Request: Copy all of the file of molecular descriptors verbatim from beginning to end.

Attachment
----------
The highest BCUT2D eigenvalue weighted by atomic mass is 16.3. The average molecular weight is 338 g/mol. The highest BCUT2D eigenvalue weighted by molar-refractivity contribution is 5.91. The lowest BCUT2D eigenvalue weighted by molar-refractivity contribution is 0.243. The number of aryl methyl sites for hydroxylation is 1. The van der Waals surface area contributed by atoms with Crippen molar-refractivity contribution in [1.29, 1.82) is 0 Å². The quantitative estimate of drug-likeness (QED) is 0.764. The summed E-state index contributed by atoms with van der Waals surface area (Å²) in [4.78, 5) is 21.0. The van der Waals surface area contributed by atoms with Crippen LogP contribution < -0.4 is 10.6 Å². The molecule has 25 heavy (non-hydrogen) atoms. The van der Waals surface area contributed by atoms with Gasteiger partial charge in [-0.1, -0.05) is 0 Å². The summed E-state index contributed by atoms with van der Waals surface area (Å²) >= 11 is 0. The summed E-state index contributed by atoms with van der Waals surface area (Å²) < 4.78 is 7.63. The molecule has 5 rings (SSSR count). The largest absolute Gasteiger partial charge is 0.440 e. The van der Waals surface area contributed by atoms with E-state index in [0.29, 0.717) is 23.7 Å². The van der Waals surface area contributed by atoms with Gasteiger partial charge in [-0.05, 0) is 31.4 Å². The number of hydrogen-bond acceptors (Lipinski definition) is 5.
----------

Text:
The highest BCUT2D eigenvalue weighted by atomic mass is 16.3. The average molecular weight is 338 g/mol. The highest BCUT2D eigenvalue weighted by molar-refractivity contribution is 5.91. The lowest BCUT2D eigenvalue weighted by molar-refractivity contribution is 0.243. The number of aryl methyl sites for hydroxylation is 1. The van der Waals surface area contributed by atoms with Crippen molar-refractivity contribution in [1.29, 1.82) is 0 Å². The quantitative estimate of drug-likeness (QED) is 0.764. The summed E-state index contributed by atoms with van der Waals surface area (Å²) in [4.78, 5) is 21.0. The van der Waals surface area contributed by atoms with Crippen LogP contribution < -0.4 is 10.6 Å². The molecule has 25 heavy (non-hydrogen) atoms. The van der Waals surface area contributed by atoms with Gasteiger partial charge in [-0.1, -0.05) is 0 Å². The summed E-state index contributed by atoms with van der Waals surface area (Å²) >= 11 is 0. The summed E-state index contributed by atoms with van der Waals surface area (Å²) < 4.78 is 7.63. The molecule has 5 rings (SSSR count). The largest absolute Gasteiger partial charge is 0.440 e. The van der Waals surface area contributed by atoms with E-state index in [0.29, 0.717) is 23.7 Å². The van der Waals surface area contributed by atoms with Gasteiger partial charge in [-0.05, 0) is 31.4 Å². The number of hydrogen-bond acceptors (Lipinski definition) is 5.